An outdoor fire pit would be a great addition to your back yard, patio or even for a campsite. They can be used to keep you warm on cool evenings, or for grilling, but you should always keep in mind that fire pits are fundamentally open fires. They may therefore be subject to regulation and also present a fire hazard.
Before even installing any form of open fire device, make sure you check the local regulations. Some areas, and even entire cities, prohibit their use and resultant fines can be large. Do not purchase a fire pit until you are sure you can use it because you might otherwise be wasting your money.
Having established that there are no legal barriers, here are some tips on using an outdoor fire pit safely, and getting the best use from it.
1. Read the Manual
Make sure you read the manual from cover to cover. Follow the instructions provided exactly, and if there is anything you are unsure about contact the manufacturer. There is usually a customer service number or email address in the manual. This is of particular importance if this is your first fire pit.
2. Locate the Fire Pit Safely
Locate the fire pit away from flammable objects – for example, well away from trees and shrubbery. It would be handy to have a source of water close by in case of emergency, such as a tap or even a fire bucket. A fire extinguisher would also be sensible. It should also be located on a level surface – you don’t want any children tripping and falling into the flame.
The prevailing wind direction might also be relevant, because you don’t want the smoke and sparks blowing into your house or even on you or your visitors. Sometimes it can’t be avoided, although you could construct a windbreak. Also avoid enclosed areas where smoke inhalation and other fumes might be a problem.
3. Fuel Source
Some people prefer gas outdoor fire pits, although many opt for the ‘outdoor experience’ of solid fuel. A common fuel is seasoned hardwood. Green wood tends to spark a lot and create smoke, and soft woods such as conifers burn well, but can also generate excessive sparks. Store your wood well away from the flame.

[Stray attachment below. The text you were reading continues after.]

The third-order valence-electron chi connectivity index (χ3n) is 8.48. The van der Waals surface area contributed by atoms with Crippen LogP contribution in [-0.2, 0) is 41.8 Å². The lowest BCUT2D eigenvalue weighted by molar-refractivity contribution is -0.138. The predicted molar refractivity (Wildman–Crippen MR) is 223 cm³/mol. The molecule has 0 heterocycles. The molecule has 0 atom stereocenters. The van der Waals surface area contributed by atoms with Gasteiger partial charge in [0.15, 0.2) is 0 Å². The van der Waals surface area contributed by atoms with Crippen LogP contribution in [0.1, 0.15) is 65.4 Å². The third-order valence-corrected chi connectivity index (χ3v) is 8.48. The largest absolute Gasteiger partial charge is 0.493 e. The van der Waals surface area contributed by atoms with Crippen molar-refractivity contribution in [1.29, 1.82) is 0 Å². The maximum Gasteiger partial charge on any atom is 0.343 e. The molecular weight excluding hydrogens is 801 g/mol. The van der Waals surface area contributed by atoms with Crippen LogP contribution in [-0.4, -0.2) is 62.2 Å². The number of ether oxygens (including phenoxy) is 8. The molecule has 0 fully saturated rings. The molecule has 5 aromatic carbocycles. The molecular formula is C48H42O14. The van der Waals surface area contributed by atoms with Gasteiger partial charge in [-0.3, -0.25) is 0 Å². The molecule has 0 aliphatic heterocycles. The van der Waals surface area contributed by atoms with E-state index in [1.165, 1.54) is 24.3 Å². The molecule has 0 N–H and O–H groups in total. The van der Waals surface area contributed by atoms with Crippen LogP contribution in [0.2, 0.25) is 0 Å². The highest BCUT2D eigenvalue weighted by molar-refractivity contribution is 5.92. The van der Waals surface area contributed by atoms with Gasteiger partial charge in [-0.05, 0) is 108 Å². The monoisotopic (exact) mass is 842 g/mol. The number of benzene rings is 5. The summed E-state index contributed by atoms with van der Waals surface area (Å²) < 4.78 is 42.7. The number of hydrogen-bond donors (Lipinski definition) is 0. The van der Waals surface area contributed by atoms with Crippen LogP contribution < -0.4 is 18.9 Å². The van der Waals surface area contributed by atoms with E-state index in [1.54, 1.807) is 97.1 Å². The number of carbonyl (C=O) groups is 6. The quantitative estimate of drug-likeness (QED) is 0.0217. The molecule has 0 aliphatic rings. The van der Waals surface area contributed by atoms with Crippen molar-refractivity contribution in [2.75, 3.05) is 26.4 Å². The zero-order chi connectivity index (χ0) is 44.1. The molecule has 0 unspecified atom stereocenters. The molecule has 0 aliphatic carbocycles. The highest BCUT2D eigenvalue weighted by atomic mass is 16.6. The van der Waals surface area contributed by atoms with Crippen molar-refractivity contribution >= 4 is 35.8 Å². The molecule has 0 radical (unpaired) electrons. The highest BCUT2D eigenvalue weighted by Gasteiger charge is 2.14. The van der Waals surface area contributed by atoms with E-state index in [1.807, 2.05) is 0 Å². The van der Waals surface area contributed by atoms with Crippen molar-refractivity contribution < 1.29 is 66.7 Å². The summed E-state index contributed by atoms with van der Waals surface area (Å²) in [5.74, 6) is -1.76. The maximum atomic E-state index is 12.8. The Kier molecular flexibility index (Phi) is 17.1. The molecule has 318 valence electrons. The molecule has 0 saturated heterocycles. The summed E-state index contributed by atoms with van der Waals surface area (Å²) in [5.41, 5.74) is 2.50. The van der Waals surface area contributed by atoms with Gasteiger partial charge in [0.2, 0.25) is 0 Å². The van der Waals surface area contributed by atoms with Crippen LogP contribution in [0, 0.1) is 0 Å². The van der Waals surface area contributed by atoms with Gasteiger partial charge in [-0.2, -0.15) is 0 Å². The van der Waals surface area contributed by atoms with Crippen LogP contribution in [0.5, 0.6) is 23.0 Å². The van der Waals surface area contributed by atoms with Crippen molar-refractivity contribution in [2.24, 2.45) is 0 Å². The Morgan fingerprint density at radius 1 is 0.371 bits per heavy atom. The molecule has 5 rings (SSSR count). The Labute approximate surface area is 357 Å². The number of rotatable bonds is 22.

As with barbecues, be very careful when using gasoline or any other accelerant to start the fire – in fact it is highly recommended that you don’t use them at all. Firelighters are better and some even use paper and kindling to get it going although these can generate smoke.
4. Operating Safety Tips
Start off with a fairly small fire, and gradually build it up. Never begin too large or the fire could get out of control. Do not pour accelerants directly onto a burning fire because the resultant flare-up could cause burns.
Always keep an eye on the weather because sudden gusts of high winds can cause a fire to get out of control very quickly. Never light an open fire in very windy conditions, even if you think it is protected in a bowl. Also, be aware that, during prolonged periods of dry weather, surrounding woodland and foliage can become very dry and ignite with even a small spark. Make sure you dampen any foliage around your fire pit before lighting it and keep a good supply of water close by just in case.
5. Extinguishing an Outdoor Fire Properly
Make sure that your fire is completely extinguished when you have finished. Do not leave it to die out by itself, but check the manufacturer’s recommendations. If necessary use a fire extinguisher or water, making sure the wood or coals have been soaked and are no longer smoking. Some form of lid should be used to make sure that the fire can’t relight itself and get out of control. Store the used wood or coals in an ash bucket rather than adding to your woodpile or coal-house.
There are many different types of outdoor fire pit available, and also some beautiful outdoors furniture designed specifically for fire pits. Some firms even offer gas or wood burning fire pits along with a furniture set to set around them. Some sets of patio furniture include a table, coming with the tabletop pit, the tables and a set of four beautifully upholstered chairs. The tables and pits are durable and weather-proof, and the seats are fire-resistant as you would expect.